Indonesia 2 years * Evidence of self funding (amount not specified) Low $100 / week basic; $220 / week good basic (Lombok)

very good (Bali/Jakarta)

Cannot purchase, but can lease long-term (30 years)
Malaysia 10 years

(renewable for 10 years more)

* Over 50: If retired, $3200 / month pension

* Medical certificate and medical insurance valid in Malaysia

* $500 security deposit

Medium $150 / week basic; $250 / week good good (rural)

excellent (city)

Can purchase
Thailand 1 year * Over 50 years

* Police check

* Medical certificate

* $31,000 cash holdings or $2,500 / month income

Medium $150 / week basic; $250 / week good good (rural)

excellent (city)

Cannot easily purchase (there are ways to do it), but can lease long-term (30 years)
Cambodia 1 year (under a business visa * None, including no income or employment proof. very low $80 / week basic; $200 / week good basic, worse in rural areas. Exfil to Bangkok. Expat medical insurance would be needed. Can purchase apartments, but cannot own land. Can lease property up to 99 years
Philippines Permanent residency * Over 50: $60k in deposited cash 

* Medical certificate

* Police check

* $2000 fee

very low $80 / week basic; $200 / week good basic (rural)

excellent (city)

Can purchase apartments, but cannot own land. Can long-term lease property.
Malta EU Member State. Right to reside through European citizenship. Spouse and kids under 21 years. Nil, but need proof of self-sufficiency and medical insurance to retire in EU states. high (European prices, but not as high as London). Some expats live on $3000 / month. $400 / week (2brm house) outside of city Excellent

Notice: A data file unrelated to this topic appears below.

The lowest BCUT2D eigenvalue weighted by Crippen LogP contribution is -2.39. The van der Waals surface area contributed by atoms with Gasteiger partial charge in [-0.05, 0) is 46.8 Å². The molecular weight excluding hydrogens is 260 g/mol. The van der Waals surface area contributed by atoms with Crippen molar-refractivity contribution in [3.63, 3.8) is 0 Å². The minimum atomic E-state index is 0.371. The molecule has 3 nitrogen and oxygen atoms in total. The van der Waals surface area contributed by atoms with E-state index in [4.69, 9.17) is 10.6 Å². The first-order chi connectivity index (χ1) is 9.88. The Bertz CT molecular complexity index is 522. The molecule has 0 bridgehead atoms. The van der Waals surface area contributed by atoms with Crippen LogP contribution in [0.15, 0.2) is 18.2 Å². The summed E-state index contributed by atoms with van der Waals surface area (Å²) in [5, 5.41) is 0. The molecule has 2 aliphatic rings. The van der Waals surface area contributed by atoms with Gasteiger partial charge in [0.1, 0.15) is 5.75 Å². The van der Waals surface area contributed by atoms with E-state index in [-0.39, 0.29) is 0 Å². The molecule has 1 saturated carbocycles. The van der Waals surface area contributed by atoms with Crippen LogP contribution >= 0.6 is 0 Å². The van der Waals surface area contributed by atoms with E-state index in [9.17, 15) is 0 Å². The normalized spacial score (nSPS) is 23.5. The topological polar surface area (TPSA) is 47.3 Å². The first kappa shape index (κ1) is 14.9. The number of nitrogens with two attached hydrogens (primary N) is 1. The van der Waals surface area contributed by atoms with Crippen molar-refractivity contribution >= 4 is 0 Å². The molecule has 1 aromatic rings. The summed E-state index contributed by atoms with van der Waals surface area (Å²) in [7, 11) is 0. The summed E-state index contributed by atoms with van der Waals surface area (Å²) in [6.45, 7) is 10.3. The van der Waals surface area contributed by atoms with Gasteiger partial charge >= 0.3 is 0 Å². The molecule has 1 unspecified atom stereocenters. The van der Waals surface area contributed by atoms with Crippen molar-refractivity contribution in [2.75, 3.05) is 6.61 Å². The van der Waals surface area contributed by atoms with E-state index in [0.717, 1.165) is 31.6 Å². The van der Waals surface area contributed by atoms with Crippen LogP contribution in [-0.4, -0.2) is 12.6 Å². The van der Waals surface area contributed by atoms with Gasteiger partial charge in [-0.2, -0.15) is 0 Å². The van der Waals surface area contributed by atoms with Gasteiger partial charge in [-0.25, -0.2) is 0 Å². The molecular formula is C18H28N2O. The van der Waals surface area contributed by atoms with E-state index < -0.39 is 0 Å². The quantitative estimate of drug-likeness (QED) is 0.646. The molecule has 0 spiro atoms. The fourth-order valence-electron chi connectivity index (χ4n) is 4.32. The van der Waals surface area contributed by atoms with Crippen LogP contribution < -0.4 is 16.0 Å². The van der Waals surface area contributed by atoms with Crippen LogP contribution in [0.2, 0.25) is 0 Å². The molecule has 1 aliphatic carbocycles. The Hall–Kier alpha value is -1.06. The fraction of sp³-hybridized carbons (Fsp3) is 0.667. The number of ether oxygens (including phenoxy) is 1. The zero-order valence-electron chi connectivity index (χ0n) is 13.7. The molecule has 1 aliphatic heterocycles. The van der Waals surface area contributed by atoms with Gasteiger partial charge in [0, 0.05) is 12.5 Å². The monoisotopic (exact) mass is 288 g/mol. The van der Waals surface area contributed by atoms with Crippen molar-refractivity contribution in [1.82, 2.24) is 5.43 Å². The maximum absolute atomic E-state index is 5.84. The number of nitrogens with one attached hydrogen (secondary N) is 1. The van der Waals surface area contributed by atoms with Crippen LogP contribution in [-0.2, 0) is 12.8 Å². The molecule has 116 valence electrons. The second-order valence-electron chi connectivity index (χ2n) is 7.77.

(Slightly cheaper than Australia)

Yes, if EU citizen. Minimum purchase amounts apply
Cyprus EU Member State. Right to reside through European citizenship. Spouse and kids under 21 years. Nil, but need proof of self-sufficiency and medical insurance to retire in EU states. high (European prices, but not as high as London). $375 / week (2brm house) outside of city Excellent

(Slightly cheaper than Australia)

Yes, if EU citizen and resident in Malta
Spain EU Member State. Right to reside through European citizenship. Spouse and kids under 21 years. Nil, but need proof of self-sufficiency and medical insurance to retire in EU states. high (European prices, but not as high as London). $400 / week (2brm house) outside of city Excellent

(Slightly cheaper than Australia)

Yes. No restrictions

Starting Your Journey to Early Retirement Overseas

Got a place picked out?

Ready to retire early overseas?

You can start right now. Here’s the first two steps:

  • Educate yourself on FIRE. In fact, you’ve already begun – you got through this post, right? Next, take a look at how to get your finances in shape. And here’s a few home truths about investing
  • Then plan and invest (wisely). See a financial adviser to get on track for early retirement and to ensure you can sustain your lifestyle once you quit work. Don’t cheap out on financial advice – it’s critical. 

What next?

Enjoy planning your new life in exotic climes!